Friday, July 3, 2009

Pawning Off Troubled Assets: A New Player in the Game

June 30, 2009

Colony Financial REIT Files $500M IPO
By Bob Howard

CENTURY CITY, CA-A new REIT called Colony Financial Inc. that will buy distressed assets has filed a registration statement for a $500 million initial public offering and will be managed by a subsidiary of Thomas Barrack Jr.'s Colony Capital, which has a long history of investing in troubled assets. Colony Financial officials were unavailable to comment on the filing because the company is in a quiet period under SEC regulations, but Los Angeles-based analyst Craig Silvers, president of Bricks & Mortar Capital, tells GlobeSt.com that the timing appears right for such an offering and that a public offering will open up investing in distressed assets to investors who otherwise might not have the opportunity.
Colony Financial, which will be managed by a wholly owned subsidiary of Colony Capital, plans to acquire, originate and manage performing and sub-performing commercial mortgage loans, and other commercial real estate-related debt, including CMBS. The company has not made any investments as of the filing of the registration statement.

Silvers, whose Bricks & Mortar Capital invests in REITs and other publicly held real estate companies, says that this is probably a good time to raise money to acquire distressed debt because the slow economy is causing vacancy rates to rise and causing financial distress among property owners, who have debt maturities they have to meet. Colony Financial says something similar in its SEC filing, citing Property and Portfolio Research estimates that more than $1.8 trillion of commercial real estate debt will mature over the next four years, with more than $400 billion maturing in each year from 2010 through 2013. "In particular, we believe that the FDIC will provide attractive investment opportunities in mortgage loans through its liquidation of the assets of failed depository institutions for which it is appointed receiver," the Colony Financial filing states.

Silvers notes that distressed asset funds are often open only to accredited investors or qualified institutional investors. "This way, the general public can get in on it," he says. In addition, he says, private funds are generally limited as to their number of investors, but there is no limit to the number of investors in a public company.

The share price of the Colony offering has not been established, according to the SEC filing. The target assets it expects to acquire include whole mortgage loans and portfolios of mortgage loans, CMBS, mezzanine loans, loan-to-own mortgage loans (those acquired with the intent of foreclosing), lender REO, debtor-in-possession loans, junior pieces of first mortgages, bridge loans and minority equity ownership interests in commercial banks or other financial institutions whose primary assets are mortgages or REO.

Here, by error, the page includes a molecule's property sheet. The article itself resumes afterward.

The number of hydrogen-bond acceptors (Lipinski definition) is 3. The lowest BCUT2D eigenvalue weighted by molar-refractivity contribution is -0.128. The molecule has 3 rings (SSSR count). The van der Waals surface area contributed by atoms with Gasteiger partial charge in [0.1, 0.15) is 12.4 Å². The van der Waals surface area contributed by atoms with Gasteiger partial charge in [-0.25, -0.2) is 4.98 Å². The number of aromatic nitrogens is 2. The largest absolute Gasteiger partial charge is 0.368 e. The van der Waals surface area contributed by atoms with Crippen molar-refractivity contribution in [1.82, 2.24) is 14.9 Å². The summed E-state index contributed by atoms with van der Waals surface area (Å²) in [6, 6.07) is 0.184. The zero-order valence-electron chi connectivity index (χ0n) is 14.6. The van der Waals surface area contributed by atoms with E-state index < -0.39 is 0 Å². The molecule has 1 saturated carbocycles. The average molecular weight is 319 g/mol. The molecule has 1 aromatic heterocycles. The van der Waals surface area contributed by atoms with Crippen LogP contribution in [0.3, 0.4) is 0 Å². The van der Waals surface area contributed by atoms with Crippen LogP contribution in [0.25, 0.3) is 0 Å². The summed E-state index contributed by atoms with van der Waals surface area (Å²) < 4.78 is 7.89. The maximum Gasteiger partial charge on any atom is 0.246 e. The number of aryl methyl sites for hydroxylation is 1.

The new REIT will be looking at debt secured by office buildings, industrial or warehouse properties, hotels, retail properties and apartments. It may also originate whole mortgage loans for commercial property owners and developers, the filing says.

Colony Financial arrives with a broad and deep background in acquiring distressed assets. Barrack founded privately held Colony Capital LLC in 1991 as one of the pioneers in buying distressed assets from the Resolution Trust Corp., the federal agency that was formed to dispose of the assets of failed savings and loans. Later, Colony expanded to Europe and Asia, growing to 14 offices in 10 countries.

Colony Financial may be the first publicly traded REIT to be formed for the specific purpose of acquiring distressed assets. At least one non-traded REIT has been formed to buy distressed residential land and projects, but sources interviewed by GlobeSt.com said that offhand, they knew of no other publicly traded REIT formed for the express purpose of buying distressed assets.

The $500 million figure in Colony Financial's SEC filing could be just a starting point, depending on how the markets turn and how investors perceive the offering, according to Silvers. "If they raise this $500 million and get it to work quickly, they might want to come back to the market and raise more," the Bricks & Mortar Capital president says.

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